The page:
The authors argue that Amin al-Husaini not only knew about the Holocaust but was directly involved. Dalin and Rothmann mention that the mufti spoke at the end of 1944 about eleven instead of seventeen million Jews; that he blocked the rescue of Jews from occupied Europe to Palestine; and that he recruited Muslims for Nazi military units, particularly in Bosnia. However, they do not offer new evidence. Dalin and Rothmann base their study mainly on a narrow representation of the published English language literature, to the exclusion of scholarship and sources in Arabic, French, German, and Hebrew. They rarely consulted primary sources in the archives, even in English, and new documents have become available. One exception is the Churchill War Papers in London, and they deserve credit for having discovered some files in the Sir Martin Gilbert Collection.

Several arguments are not anchored in fact, and some have been distorted. Specifically, Mein Kampf does not say anything about a “racial inferiority of the Muslims” (47). The mufti did not write a book titled Islam and the Jews (57). The booklet in question is Islam Judentum Bolschewismus (Islam, Jewry, Bolshevism). Muhammad Sabri edited it in Berlin in 1938, and the publisher was Junker-Duennhaupt. It contained the mufti’s 1937 appeal – some called it a fatwa – to the Islamic world. The Nazis reprinted this part as Islam and Judentum (Islam and Jewry), and distributed it to Muslim SS units in Bosnia, Croatia, and Russia. Dalin and Rothmann do not offer new facts with regard to the mufti’s “role in instigating and encouraging the Nazi plan of exterminating European Jewry” (63). This very heavy accusation should have been based on solid evidence.

At the start of the Second World War Hitler had no “plans to conquer North Africa and the Middle East.” On the contrary, with the long tradition of a secondary Middle Eastern policy in Berlin, he readily conceded the region to London, Rome, Paris, and Moscow. He did not “postpone his invasion of Soviet Russia to transfer the bulk of his armed forces to support Rommel in Egypt” (68). It should be noted that General Rommel’s expedition was an unplanned action to help the Italians. Hitler provided very limited forces. In Berlin, the Islamic Central Institute was founded on 18 December 1942. It did not exist in 1941 (4). The authors’ claim that Amin al-Husaini had not been “ordained as a Muslim cleric” is not of material importance because there is no clergy, as such, in Sunni Islam, or ordination, as in the Catholic Church (8). An “Arabist” (17) is a scholarly profession. We have no solid facts for the assertion that the mufti “never went out without a bulletproof vest” (20).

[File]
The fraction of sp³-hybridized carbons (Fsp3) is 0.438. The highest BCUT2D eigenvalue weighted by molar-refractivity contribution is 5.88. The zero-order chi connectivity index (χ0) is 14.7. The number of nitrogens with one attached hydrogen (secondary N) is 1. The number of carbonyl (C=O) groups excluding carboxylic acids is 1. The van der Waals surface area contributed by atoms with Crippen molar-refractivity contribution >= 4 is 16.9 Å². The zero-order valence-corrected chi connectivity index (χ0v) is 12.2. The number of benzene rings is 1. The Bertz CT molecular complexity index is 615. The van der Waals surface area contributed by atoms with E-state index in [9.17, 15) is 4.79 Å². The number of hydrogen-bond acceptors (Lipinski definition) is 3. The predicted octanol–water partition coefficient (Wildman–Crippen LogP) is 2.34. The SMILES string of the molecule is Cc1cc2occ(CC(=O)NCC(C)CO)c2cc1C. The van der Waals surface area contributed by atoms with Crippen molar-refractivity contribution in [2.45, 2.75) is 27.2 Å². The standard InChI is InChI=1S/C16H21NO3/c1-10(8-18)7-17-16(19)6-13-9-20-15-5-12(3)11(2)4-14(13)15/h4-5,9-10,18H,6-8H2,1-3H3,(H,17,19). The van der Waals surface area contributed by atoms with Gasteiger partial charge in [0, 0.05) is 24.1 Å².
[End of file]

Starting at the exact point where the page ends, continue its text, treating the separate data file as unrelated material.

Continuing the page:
The claim that the mufti got “ten containers with poison” to kill a quarter of a million people via the water system of Tel Aviv in exchange for the five Palestinian paratroopers in late 1944 (61) is not substantiated in British or German sources. If the authors can now show really hard proof, this would be a discovery, since the British police report of 1944 on file is very detailed. If such an attempt at chemical warfare turns out to be true, this would be an important piece of evidence as to how far the mufti was willing to go in causing, at the same time, the death of so many fellow Muslims living in the Tel Aviv area.

The mufti never boarded a plane after the Nazi’s surrender on 8 May 1945 (65) because he left Germany to Switzerland much earlier; see his memoires in Arabic (Damascus 1999). Arafat would never “succeed the mufti as head of the Palestine Liberation Organization in 1969” (105), since the mufti was not formally head of the P.L.O. (this was Yahya Hammuda, following Ahmad ash-Shuqairi), although the mufti did play a certain role in this arrangement in late 1968. Arafat did not “merge Fatah with P.L.O. in 1969.” The word Fatah is not the Quranic word for “conquest.” It is a reverse acronym of Harakat at-Tahrir al-Filastini. The scholar’s correct name is David Wurmser (147).

In the ten attached documents there are some mistakes. For example, that Hitler stated to the mufti on 28 November 1941 that he would also turn against the power “which protects the Jews” in the Middle East and Great Britain, not as page 164 says “which produces the Jews.” Also, that he would “ask one non-European nation after the other to solve its Jewish problem,” not, as on page 160, “ask one European nation after the other.” It would have been helpful if the authors would have marked the exact bibliographic data of these sources and translations.

David G. Dalin’s und John F. Rothmann’s main conclusion can only be underscored: the grand mufti Amin al-Husaini linked the old fascism with the new National Socialism, as well as the Middle Eastern hatred of Jews with the European racist anti-Semitism of the Nazis, creating a new ideology. However, this book represents a missed opportunity to allow the reader to develop a fair and balanced perspective about continuities and discontinuities with regard to Hitler’s hellish dream of the burning Manhattan, the grand mufti, the Holocaust, the recent torching of the Twin Towers, and the great loss of life which followed.

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Dr. Wolfgang G. Schwanitz is a historian of the Middle East and German Middle East policy. He is the author of four books and the editor of ten others, including Germany and the Middle East, 1871-1945.

About Dr. Wolfgang G. Schwanitz

Dr. Wolfgang G. Schwanitz is a historian of the Middle East and German Middle East policy. He is the author of five volumes and the editor of ten books, including Germany and the Middle East, 1871–1945 (Princeton: Markus Wiener, 2004). His upcoming book is German Middle Eastern Studies After 9/11 (Weist, Berlin 2013).